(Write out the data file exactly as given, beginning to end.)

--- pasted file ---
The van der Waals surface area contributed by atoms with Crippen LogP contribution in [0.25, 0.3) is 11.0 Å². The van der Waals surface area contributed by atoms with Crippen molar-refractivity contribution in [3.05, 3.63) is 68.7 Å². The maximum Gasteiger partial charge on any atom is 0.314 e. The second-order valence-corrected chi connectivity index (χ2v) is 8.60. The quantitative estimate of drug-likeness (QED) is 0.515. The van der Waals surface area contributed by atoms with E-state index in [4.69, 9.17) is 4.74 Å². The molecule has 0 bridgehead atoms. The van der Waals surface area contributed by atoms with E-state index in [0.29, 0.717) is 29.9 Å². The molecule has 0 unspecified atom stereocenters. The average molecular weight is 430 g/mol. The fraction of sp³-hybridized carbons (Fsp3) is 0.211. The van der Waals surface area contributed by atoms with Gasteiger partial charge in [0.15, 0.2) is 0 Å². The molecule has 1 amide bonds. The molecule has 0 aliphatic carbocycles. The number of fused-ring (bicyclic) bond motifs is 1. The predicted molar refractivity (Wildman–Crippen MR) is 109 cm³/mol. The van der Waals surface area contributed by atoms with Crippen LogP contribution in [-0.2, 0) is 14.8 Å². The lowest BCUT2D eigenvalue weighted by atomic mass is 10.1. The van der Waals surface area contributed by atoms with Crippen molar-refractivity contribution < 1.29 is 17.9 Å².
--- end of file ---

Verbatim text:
The van der Waals surface area contributed by atoms with Crippen LogP contribution in [0.25, 0.3) is 11.0 Å². The van der Waals surface area contributed by atoms with Crippen molar-refractivity contribution in [3.05, 3.63) is 68.7 Å². The maximum Gasteiger partial charge on any atom is 0.314 e. The second-order valence-corrected chi connectivity index (χ2v) is 8.60. The quantitative estimate of drug-likeness (QED) is 0.515. The van der Waals surface area contributed by atoms with E-state index in [4.69, 9.17) is 4.74 Å². The molecule has 0 bridgehead atoms. The van der Waals surface area contributed by atoms with E-state index in [0.29, 0.717) is 29.9 Å². The molecule has 0 unspecified atom stereocenters. The average molecular weight is 430 g/mol. The fraction of sp³-hybridized carbons (Fsp3) is 0.211. The van der Waals surface area contributed by atoms with Gasteiger partial charge in [0.15, 0.2) is 0 Å². The molecule has 1 amide bonds. The molecule has 0 aliphatic carbocycles. The number of fused-ring (bicyclic) bond motifs is 1. The predicted molar refractivity (Wildman–Crippen MR) is 109 cm³/mol. The van der Waals surface area contributed by atoms with Crippen LogP contribution in [-0.2, 0) is 14.8 Å². The lowest BCUT2D eigenvalue weighted by atomic mass is 10.1. The van der Waals surface area contributed by atoms with Crippen molar-refractivity contribution < 1.29 is 17.9 Å².